The LFPR basically shows the percentage of persons employed or seeking work within the working age group. For females it meansproportion within the female working age groupwho are active in the labour market, either working or seeking jobs. For the age group 15 years and above, in the year 2020-21, LFPR for men was 77.2 per cent while for females it was 32.8 per cent. This shows how difficult it is even today for women to participate in the labour market and only roughly one-third of the total women in the working age group participate in the labour market. In regard to employment, that is proportion of people being employed or the worker population ratio (WPR) for different age segments, the gender gap continues to be significant. WPR for the age group 15 years and above was 75.3 in rural area and 70.4 in urban area for male population whereas the ratio stood at 35.8 and 21.9 respectively for female population of the same age group. Hence the proportion of women being employed is far less than the proportion of men workingand on top of that, this has been widely discussed, particularly in the context of the pandemic, that when the employers fire their existing employees it is the women and the young upon whom the axe falls first. NSSO also provides figures for average wage earnings received per day by male and female casual workers during the period April to June 2022.Female wage in rural India was only 67 per cent of the male wage for the same work and in urban areas it stood to be 69 per cent of male wage. Therefore, women even today end up receiving lower wages than men for the same work.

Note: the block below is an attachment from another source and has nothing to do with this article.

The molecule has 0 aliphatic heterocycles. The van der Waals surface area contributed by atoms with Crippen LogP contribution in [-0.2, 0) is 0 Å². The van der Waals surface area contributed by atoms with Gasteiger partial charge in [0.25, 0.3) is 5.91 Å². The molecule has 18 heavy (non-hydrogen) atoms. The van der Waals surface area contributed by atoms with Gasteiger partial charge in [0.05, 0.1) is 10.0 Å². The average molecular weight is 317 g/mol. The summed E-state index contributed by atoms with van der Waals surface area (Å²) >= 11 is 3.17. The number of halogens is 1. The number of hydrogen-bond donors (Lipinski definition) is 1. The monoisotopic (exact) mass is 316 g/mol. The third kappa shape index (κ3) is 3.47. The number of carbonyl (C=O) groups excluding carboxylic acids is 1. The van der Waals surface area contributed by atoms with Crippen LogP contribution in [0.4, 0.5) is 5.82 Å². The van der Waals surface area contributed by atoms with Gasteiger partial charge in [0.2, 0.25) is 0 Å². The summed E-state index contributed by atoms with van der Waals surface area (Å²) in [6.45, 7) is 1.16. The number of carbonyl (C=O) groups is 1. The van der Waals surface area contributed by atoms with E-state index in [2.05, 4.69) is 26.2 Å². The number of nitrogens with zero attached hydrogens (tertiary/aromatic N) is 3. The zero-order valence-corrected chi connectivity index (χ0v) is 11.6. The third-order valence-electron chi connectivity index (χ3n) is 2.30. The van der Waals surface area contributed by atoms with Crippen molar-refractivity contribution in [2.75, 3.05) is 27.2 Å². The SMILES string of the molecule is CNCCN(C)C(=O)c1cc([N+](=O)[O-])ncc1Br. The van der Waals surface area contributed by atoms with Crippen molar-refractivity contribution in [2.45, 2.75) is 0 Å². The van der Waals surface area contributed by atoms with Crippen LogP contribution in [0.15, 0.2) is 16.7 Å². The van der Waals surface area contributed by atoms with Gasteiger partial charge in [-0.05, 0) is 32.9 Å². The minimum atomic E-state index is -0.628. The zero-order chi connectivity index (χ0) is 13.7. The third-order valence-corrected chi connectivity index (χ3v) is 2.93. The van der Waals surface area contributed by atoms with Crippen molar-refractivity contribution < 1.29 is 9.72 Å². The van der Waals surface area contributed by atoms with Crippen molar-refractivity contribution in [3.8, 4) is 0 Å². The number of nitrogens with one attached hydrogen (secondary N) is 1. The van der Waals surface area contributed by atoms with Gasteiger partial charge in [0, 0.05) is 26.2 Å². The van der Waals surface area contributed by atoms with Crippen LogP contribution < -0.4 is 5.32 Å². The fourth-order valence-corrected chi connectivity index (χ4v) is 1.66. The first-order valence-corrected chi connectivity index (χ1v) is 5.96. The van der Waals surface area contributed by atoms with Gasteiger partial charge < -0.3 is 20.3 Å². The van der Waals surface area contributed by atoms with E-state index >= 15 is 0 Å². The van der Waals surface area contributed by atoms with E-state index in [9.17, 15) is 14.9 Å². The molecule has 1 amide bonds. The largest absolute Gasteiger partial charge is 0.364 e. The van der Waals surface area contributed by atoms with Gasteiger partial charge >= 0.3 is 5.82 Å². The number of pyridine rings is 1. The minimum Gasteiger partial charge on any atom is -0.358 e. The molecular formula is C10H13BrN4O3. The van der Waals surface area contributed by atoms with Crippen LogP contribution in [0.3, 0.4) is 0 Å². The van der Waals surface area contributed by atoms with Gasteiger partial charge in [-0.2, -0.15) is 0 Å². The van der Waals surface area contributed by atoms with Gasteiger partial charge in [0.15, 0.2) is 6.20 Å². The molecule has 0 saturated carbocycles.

DISTRIBUTION OF UNPAID WORK
Work producing value is counted in a country’s GDP only when that work produces commodities. In other words, capitalism recognises contributions as work only when such activities produce goods and services for sale. It is in fact very much insensitive to those kinds of work which are not meant for sale in the market. And in a social system that works on the basis of value relations defined by exchange values, works that are not meant for sale are not only unpaid but are hardly recognisedas work as well.
Time use survey done by the ministry of statistics and programme implementation, government of India gives data on how unpaid work is being shared within an average Indian household between male and female members. The survey says 81 per cent of females engaged themselves in unpaid household work devoting five hours a day. Within the working age of 15-59 this percentage is even higher, 92 per cent and for the age group 60 and above, 78 per cent of females are involved in unpaid household work. Within the males of age group 15-59, only 29 per cent participate in unpaid work. Considering average distribution of time use in a day, males of age six years and above on an average in a day spend 67 minutes in unpaid activities, 240 minutes in paid activities and 1133 minutes in residual and other activities that include self-development and self-care. On the other hand, an average female spends 305 minutes in unpaid activities, 56 minutes in paid activities and 1079 minutes in residual and other activities in a day. Therefore, on an average a female member of the household spends 4.5 times that a male member usually spends in unpaid work while a male member spends 4.3 times compared to a female member in paid work. In order to maintain this asymmetry in distribution of time use, the society ensures two things: women are discouraged and deprived by several means within the labour market, they are paid less wages compared to their male counterparts for same work and secondly, a cultural process that eulogiseswomen and confines them within the family role structures, is promoted. This not only helps men to justify this asymmetric distribution of unpaid household work, the fruits of which they appropriate but also greatly helps capital in lessening the cost of production of the labour power.